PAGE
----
Okay, so in light of the recent finding by a Superior Court judge that Georgia's gay marriage amendment is unconstitutional, and the subsequent Supreme Court review of said ruling, Guv'nor Sonny has promised to call a special session of the General Assembly starting August 9 should the ban not be upheld.
Now, said special session could cost Georgia taxpayers up to $40,000 a day, but it would be worth every penny to protect us from the all-powerful scourge of Gays Settlin' Down, which threatens our lives and livelihoods and heterosexual marriage as we know it.
Except that it really doesn't.
And except that gay marriage is illegal in Georgia whether or not the amendment passes.
There is no imminent threat here. Gays aren't going to start sponteneously planning their dream June weddings now that homophobia is no longer officially enshrined in the state Constitution. The people's right to establish legislation through legal, constitutional channels is not at risk. And for Sonny to imply otherwise is, at best, a cheap ploy to satisfy his Republican base in preparation for the gubernatorial election.
Or, at $40,000 a day, not so cheap.
What really bugs is that all of this was foretold back in 2004. Constitutional scholars and experts predicted that the violation of the single-subject rule would have us arguing the constitutionality of the amendment for years after its passage (true). Many also speculated that the single-subject violation was deliberate (arguable); supporters of the amendment feared that,left to their own devices, even opponents to gay marriage might be willing to support civil unions. By combining the two issues in one amendment, legislators made a bet that Georgia voters hated gay marriage more than they liked civil union and would be willing to throw out a baby or two with the bathwater.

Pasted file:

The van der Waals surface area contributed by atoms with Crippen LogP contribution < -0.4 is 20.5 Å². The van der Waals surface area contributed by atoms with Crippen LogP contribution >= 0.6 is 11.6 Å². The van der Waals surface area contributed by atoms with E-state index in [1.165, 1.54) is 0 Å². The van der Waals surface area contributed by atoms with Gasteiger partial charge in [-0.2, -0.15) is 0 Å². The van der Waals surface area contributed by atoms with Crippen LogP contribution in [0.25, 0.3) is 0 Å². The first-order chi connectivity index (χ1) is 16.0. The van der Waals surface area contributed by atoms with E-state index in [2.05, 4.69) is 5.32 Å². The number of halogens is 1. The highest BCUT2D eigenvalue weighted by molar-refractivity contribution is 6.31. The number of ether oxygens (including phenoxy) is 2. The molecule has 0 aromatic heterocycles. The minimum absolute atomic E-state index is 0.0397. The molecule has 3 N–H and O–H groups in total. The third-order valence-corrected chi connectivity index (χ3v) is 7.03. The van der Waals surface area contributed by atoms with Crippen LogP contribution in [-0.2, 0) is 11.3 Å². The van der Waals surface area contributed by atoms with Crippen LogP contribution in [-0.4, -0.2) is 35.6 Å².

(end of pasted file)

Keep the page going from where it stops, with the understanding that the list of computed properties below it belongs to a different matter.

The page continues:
And that's what's got Sonny's panties in a wad right now. He's afraid that, given the opportunity to give gays some basic partnership rights without actually calling it marriage in so many words, Georgia voters will choose tolerance over homophobia. While I can't speak to Sonny's personal views on gay rights, I know that his brick-red fundamentalist Republican supporters need a hard line on this so they can convince their supporters that sodomites aren't going to be treated like human beings in the great state of Georgia, not while they draw breath.
Guv'nor Sonny wants to make sure that the will of the people is respected in Georgia. I happen to agree. I personally can't wait to see what voters say when they're offered a reasonable, acceptable compromise instead of far-right-wing political pandering. But the world isn't going to come to a crashing end if we have to wait a year to see that happen, and it doesn't have to happen at the cost of $40,000 a day.